The Biology Behind Star Athletes
For centuries, folk tales and fledgling science have sought to provide athletes with extra-human strength. However, only the recent advent of medical science has helped top competitors understand what their bodies need on a biological level to thrive—and the stakes have never been higher for pro athletes.
With teams looking for that razor-thin edge over the competition, every top-tier franchise pours resources into keeping their stars fit and healthy. In terms of the major leagues, few athletes look to tap into their biology quite like baseball players. Unlike other sports, baseball demands quick and concentrated surges of power to score a home run or steal a base, versus the aerobic endurance required by other sports.
Additionally, each individual athlete can come under fire for a critical error that can cost a game. The average player comes under scrutiny often, whether from staff, fans, or pundits. For example, analysts who create baseball odds spend ample time studying how fast pitchers throw, how many home runs a batter averages, and how prone to injury a player is.
These stats help experts make reliable predictions in the MLB, but the in-depth scrutiny can be a game-changer for athletes new to the major leagues. For seasoned stars like Juan Soto and Mookie Betts, one way to curb the stress and keep themselves in prime condition is to carefully monitor their physical health—but how do they do it?
Let's take a closer look at the habits of top athletes when it comes to fueling, conditioning, and restoring their bodies.
The Basics: Vitamins & Minerals
Though most pros spearhead their own health initiatives, many also rely on nutritionists and trainers to help them tackle two main concerns: fueling the body for a workout, then restoring it afterward.
From a nutrition standpoint, carbs, fat, and protein are the staples for an athletic diet. Depending on whether a sport requires aerobic or anaerobic energy bursts, athletes will consume varying amounts of each. However, vitamins and minerals are often just as important, though they receive less recognition from the public.
For example, Vitamin B12 is crucial for maintain metabolic rates, while Vitamin A helps fortify bones. Meanwhile, minerals like sodium, potassium, and chloride are essential for keeping athletes hydrated, helping regulate nerve transmissions and muscular function.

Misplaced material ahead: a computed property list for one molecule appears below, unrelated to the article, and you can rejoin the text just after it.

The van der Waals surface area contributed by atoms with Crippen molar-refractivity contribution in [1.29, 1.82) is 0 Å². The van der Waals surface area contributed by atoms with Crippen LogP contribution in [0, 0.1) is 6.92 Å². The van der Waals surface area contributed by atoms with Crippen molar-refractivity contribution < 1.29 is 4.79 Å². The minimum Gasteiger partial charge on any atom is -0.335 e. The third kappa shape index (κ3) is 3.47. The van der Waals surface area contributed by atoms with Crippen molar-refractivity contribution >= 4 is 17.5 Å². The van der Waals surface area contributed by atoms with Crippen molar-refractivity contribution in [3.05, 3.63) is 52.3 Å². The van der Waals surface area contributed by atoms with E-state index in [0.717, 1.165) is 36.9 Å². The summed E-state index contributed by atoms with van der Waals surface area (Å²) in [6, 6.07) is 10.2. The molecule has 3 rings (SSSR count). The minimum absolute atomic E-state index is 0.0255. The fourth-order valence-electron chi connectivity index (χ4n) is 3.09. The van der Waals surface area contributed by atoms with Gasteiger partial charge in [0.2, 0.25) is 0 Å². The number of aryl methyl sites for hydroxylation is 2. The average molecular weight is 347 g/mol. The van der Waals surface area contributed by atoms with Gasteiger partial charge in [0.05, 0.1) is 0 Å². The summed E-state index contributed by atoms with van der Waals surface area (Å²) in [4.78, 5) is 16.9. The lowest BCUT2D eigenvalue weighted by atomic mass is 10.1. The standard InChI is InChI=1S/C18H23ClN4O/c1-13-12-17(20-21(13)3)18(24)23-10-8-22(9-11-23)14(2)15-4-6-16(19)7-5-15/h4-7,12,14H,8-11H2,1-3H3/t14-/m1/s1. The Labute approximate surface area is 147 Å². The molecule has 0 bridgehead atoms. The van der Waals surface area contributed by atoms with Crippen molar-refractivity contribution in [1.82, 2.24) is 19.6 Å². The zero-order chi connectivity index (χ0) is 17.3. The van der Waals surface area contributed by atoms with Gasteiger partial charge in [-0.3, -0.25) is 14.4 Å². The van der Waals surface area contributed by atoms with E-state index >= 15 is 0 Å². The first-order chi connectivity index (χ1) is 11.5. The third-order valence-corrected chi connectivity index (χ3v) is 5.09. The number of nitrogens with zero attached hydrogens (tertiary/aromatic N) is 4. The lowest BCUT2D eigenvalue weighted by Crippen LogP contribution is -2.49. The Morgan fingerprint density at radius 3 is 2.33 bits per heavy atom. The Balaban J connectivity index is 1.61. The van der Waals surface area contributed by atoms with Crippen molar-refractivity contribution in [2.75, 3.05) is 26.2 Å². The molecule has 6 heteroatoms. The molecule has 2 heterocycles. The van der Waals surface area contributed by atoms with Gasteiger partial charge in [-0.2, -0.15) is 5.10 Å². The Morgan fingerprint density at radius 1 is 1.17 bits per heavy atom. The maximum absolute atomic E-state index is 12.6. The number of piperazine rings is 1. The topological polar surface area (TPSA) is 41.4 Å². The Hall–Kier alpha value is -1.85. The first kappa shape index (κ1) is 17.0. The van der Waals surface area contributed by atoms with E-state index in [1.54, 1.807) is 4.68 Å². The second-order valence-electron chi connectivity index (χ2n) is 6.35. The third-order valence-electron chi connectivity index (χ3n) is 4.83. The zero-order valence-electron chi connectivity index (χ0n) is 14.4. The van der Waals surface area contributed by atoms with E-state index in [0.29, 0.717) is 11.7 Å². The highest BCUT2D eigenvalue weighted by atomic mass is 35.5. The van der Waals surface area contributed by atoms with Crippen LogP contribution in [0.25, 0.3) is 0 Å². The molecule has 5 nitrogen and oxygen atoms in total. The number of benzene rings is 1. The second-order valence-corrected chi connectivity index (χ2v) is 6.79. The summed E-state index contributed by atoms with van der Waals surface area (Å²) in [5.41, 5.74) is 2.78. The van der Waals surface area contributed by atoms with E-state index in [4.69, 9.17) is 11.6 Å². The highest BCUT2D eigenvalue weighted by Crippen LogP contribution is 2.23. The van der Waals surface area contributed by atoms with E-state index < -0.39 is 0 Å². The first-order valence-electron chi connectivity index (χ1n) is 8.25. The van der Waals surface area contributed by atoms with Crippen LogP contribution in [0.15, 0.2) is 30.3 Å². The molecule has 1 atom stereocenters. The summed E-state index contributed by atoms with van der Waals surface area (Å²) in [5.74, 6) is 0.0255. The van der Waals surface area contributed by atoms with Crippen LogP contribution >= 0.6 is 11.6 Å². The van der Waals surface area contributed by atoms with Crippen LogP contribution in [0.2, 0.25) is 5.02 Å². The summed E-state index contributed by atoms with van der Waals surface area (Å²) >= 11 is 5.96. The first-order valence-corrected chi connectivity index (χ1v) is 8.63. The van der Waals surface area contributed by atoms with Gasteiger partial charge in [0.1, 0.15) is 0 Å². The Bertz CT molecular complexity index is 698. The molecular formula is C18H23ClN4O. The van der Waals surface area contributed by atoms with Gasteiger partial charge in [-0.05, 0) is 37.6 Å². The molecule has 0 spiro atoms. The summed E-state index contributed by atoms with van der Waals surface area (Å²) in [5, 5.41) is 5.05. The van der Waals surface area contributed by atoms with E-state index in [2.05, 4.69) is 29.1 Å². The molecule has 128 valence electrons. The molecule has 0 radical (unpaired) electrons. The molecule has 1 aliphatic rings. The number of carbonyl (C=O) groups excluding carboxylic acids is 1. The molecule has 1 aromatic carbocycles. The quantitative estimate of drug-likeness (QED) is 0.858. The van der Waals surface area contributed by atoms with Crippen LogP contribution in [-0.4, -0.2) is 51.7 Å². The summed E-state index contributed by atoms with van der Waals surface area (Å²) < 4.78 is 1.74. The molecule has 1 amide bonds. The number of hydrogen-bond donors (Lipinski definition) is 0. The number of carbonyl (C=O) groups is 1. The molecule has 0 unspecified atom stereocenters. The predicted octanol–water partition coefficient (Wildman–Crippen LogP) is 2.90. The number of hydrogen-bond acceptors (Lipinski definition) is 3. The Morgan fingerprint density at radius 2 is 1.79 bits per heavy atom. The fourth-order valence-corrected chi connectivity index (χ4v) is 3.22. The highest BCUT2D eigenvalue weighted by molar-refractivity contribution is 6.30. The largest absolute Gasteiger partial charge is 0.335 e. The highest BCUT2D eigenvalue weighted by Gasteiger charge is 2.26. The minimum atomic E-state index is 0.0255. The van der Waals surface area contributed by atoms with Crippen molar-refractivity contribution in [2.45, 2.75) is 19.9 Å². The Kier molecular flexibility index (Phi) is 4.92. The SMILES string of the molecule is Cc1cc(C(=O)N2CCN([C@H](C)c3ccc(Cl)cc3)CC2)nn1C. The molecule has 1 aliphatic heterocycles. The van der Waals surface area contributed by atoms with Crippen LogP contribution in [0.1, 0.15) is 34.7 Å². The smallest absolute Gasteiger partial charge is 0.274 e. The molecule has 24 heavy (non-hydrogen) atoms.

Each sport also has its own ‘miracle supplement'—though they tend to make their rounds to each league. In the case of the MLB, it's likely stars like Betts and Soto are taking creatine. For the NFL, it's nitric oxide boosters. For the NBA, it's L-glutamine and, for the NHL, it's a new power-packed supplement, Dioxyme (which combines multiple minerals).
Growing Trend: Biohacking
Athletes, trainers, and nutritionists today are keenly aware of the role microbiology plays in performance. Big names will pay exorbitant prices for the cleanest ingredients with the most success stories—but today's athletes are also pushing into new territory, looking for the edge to impress pundits and head coaches.
Body hacking, or biohacking, is the intersectional science of the individual mind and body, following the idea that each person's system will respond to a specifically-created regime to achieve its performative apex.
As a young trend that carries a slew of buzzwords (from ‘dopamine fasting' to ‘gene-editing'), the future of biohacking is unknown. On certain levels, biohacking is purely individualistic, in which people track their own biological processes, from sleeping to eating to aging. On other levels, the new industry is being spearheaded by intrigued scientists from companies like NASA in order to improve cognitive performance and physical health.
One key player in biohacking is the owner of Bulletproof, a supplement company, who believes he can live to the age of 180 via experiments like infrared baths. But for professional athletes, there seems to be an emphasis on finding the precise cocktail of supplements that keeps the body fueled—infrared baths withstanding.
Companies such as Nadovim and NAD+ are gaining steam in the US with athletes like Austin Martz of the MLS. Unlike standard vitamin and mineral supplements, biohacking pills and powders instead deliver on enzymes, which can aid ATP (involved in energy production) and repair DNA. Instead of fortifying the body, these supplements work to keep the brain functioning on all cylinders, while invigorating biological systems on a cellular level.